Sunday, March 27, 2016

Aikido - The Polite Martial Art

Excuse me sir.... unhand that person and be a good chap and lie down for me will you??

Think that works?  Nah.  I don't think that would work either.

I'm usually a laid back kind of practitioner.  If someone isn't doing things my way.... well... maybe there is something to learn there.  My way of doing things isn't the only way or necessarily always the correct way.  However, one thing I always do is make some attempt to get kazushi and perform a technique to its completion.

This morning I once again had a conversation with one of our members about his practice.  I've practiced with him for years and I've only really brought this up to him one other time.  He doesn't finish his techniques.  Sometimes, his techniques are sloppy(doesn't stand in a safe place).  I don't mind the sloppy nearly as much.  We all have our off days or holes in our practice.  In practice today, I just finally got tired of just taking ukemi and not giving this guy honest feedback.  The only way any of us can get better is if we are aware of what we are doing wrong.

For one technique, he was standing right in front of me when he did it on his left side.  His right was fine.  When I mentioned it to him, he commented that I couldn't hit him.  So on our next turn, I gave him a quick, light, rap on the abdomen.  Nothing that hurt, but enough to let him know that he was in range.  I told him him to do the tenkan irimi that he was doing on the other side as the teacher showed it.  He kept doing the same thing wrong but I let it go after that.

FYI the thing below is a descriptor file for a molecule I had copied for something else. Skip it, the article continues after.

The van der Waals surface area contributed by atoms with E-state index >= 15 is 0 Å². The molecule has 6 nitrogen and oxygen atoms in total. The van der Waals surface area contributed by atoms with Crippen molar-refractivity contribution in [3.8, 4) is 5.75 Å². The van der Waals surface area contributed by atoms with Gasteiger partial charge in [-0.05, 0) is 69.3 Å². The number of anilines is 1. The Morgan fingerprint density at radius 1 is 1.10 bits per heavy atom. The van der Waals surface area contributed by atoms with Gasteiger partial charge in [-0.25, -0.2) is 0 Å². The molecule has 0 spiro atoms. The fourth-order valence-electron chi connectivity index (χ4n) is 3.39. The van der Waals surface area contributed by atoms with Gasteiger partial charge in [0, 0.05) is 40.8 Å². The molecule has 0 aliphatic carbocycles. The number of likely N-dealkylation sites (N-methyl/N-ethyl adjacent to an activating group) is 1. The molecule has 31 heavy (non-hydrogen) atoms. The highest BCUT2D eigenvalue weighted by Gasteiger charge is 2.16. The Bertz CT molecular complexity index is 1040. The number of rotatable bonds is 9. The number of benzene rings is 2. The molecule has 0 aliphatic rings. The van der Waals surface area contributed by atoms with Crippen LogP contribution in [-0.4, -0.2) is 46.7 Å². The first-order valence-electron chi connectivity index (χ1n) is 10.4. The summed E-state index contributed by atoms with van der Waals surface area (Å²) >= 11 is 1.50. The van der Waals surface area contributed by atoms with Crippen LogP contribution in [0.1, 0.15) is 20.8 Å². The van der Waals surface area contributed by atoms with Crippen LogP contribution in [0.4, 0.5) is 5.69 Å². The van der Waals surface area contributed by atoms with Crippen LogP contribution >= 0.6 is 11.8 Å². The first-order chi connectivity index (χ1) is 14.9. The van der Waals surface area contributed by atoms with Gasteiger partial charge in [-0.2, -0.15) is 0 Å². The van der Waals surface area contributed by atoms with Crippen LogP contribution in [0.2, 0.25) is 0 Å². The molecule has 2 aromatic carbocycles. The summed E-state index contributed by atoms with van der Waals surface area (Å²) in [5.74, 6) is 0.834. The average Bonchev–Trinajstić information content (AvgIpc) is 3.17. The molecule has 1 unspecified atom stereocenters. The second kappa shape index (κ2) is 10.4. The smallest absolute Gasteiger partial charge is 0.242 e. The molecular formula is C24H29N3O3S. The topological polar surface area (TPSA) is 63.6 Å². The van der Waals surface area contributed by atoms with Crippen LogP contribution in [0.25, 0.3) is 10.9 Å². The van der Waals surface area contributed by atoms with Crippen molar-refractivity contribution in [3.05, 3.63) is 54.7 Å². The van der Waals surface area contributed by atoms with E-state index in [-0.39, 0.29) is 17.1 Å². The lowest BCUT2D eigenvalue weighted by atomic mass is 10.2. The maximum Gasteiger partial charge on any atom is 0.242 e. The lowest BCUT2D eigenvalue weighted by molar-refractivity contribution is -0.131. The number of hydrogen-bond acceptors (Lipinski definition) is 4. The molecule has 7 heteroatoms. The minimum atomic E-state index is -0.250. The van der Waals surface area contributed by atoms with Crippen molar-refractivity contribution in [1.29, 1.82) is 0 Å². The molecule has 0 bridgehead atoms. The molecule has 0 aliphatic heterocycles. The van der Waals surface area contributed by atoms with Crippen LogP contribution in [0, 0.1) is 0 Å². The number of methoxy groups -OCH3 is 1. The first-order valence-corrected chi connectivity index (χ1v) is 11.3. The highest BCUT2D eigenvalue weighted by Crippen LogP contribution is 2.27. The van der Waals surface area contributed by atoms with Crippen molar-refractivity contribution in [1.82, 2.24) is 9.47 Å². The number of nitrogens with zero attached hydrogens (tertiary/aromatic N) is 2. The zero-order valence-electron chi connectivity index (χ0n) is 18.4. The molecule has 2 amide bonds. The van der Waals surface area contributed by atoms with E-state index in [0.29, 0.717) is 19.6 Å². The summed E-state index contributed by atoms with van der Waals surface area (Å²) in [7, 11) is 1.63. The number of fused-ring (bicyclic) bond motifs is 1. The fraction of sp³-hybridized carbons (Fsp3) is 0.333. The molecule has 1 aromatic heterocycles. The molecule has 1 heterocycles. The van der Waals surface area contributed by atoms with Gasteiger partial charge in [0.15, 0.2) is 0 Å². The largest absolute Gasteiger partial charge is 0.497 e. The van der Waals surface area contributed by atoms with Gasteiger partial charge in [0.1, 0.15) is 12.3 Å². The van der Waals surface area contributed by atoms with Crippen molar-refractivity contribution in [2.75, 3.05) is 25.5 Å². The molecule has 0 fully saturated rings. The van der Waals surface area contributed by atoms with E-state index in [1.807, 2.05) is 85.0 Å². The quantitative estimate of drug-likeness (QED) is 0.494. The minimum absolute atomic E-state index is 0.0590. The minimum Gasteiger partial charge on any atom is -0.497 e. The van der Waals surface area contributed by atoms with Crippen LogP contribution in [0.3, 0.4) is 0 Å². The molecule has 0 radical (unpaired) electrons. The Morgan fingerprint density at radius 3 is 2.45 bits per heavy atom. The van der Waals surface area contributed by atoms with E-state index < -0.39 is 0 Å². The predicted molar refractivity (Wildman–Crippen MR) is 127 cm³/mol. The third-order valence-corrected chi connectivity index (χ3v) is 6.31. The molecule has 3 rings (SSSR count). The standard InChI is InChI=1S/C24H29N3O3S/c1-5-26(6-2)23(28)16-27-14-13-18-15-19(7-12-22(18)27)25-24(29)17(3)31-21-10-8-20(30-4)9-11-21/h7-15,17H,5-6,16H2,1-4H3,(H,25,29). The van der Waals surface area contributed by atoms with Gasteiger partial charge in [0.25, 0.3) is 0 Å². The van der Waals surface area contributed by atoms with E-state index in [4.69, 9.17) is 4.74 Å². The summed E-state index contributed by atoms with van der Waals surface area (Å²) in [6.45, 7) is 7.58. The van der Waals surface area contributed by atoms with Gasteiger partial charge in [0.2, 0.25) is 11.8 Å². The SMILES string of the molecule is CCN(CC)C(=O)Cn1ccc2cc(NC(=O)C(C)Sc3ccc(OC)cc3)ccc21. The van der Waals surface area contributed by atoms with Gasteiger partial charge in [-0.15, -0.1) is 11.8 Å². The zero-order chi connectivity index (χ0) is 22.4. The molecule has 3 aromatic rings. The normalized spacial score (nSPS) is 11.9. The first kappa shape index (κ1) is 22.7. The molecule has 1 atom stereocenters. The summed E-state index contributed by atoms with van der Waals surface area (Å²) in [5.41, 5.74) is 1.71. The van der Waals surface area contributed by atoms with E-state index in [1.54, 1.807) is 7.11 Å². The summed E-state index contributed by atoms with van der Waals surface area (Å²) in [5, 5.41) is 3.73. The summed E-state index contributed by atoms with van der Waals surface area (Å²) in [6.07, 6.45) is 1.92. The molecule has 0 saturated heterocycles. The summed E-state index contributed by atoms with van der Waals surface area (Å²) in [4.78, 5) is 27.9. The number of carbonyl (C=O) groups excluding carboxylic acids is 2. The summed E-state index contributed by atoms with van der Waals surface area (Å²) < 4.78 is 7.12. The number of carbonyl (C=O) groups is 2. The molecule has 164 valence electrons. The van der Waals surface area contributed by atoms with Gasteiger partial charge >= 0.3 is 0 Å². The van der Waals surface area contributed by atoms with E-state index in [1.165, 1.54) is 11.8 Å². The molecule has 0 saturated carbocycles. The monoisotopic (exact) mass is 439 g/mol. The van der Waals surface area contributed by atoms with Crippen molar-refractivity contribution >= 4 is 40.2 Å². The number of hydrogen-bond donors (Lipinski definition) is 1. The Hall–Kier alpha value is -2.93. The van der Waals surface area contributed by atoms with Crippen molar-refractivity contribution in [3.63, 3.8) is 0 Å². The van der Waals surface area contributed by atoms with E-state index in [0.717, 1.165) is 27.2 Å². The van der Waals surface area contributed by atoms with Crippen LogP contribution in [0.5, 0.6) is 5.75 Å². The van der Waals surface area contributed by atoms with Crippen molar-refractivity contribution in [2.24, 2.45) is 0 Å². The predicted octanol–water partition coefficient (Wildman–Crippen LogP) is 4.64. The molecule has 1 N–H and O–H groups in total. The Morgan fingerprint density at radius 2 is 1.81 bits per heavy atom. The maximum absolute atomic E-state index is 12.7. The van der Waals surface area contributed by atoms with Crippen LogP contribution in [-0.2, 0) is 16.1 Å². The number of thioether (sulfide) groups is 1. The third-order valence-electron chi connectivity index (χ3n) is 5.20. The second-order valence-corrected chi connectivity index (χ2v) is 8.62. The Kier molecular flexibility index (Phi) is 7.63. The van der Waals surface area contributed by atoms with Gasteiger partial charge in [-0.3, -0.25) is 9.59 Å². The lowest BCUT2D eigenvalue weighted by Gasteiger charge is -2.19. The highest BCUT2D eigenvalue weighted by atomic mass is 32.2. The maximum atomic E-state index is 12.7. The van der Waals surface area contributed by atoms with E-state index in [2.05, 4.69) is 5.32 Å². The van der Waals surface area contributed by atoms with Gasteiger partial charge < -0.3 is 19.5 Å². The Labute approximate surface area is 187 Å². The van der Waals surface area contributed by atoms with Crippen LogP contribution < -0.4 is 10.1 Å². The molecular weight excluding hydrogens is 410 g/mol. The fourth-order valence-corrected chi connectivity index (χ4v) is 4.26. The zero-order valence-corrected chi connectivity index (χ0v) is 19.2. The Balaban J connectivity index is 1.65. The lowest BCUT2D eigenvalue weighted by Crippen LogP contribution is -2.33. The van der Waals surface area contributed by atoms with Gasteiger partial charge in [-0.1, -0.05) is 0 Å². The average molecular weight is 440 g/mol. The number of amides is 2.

The sloppy thing continued.  Often times he struggles to do a really good nikkyo.  When he misses it which is 95% of the time, he ends up grabbing fingers.  Once again I tell him that although he has a good grip on my fingers, he's not in a good place.  I told him I could hit him.  He said.... oh yea... go ahead and try.  I didn't bother to hit him.  It was obvious to me that his response was going to be to crank my fingers.  What he doesn't understand is that I could have hit him hard and fast and he might not even have time to crank on my fingers.  Even if he did, there are a lot of people that would be ok with a possible broken finger if it meant pounding him into the pavement so hard he looked like street pizza.  I don't think hitting him hard to make my point would have been received well so I just let it go.  If he doesn't believe me.... oh well.

This goes along with the rest of the problem.  He doesn't finish techniques.  Anyone who know him will know exactly what person I'm talking about.  I've heard it from other students too.  He just doesn't finish them.  He'll take something like a kotagaeshi to the point where it's set up and then will just stop.  Or he'll be doing a kaitenage and he will get uke down and place uke's arm behind the back and then stop.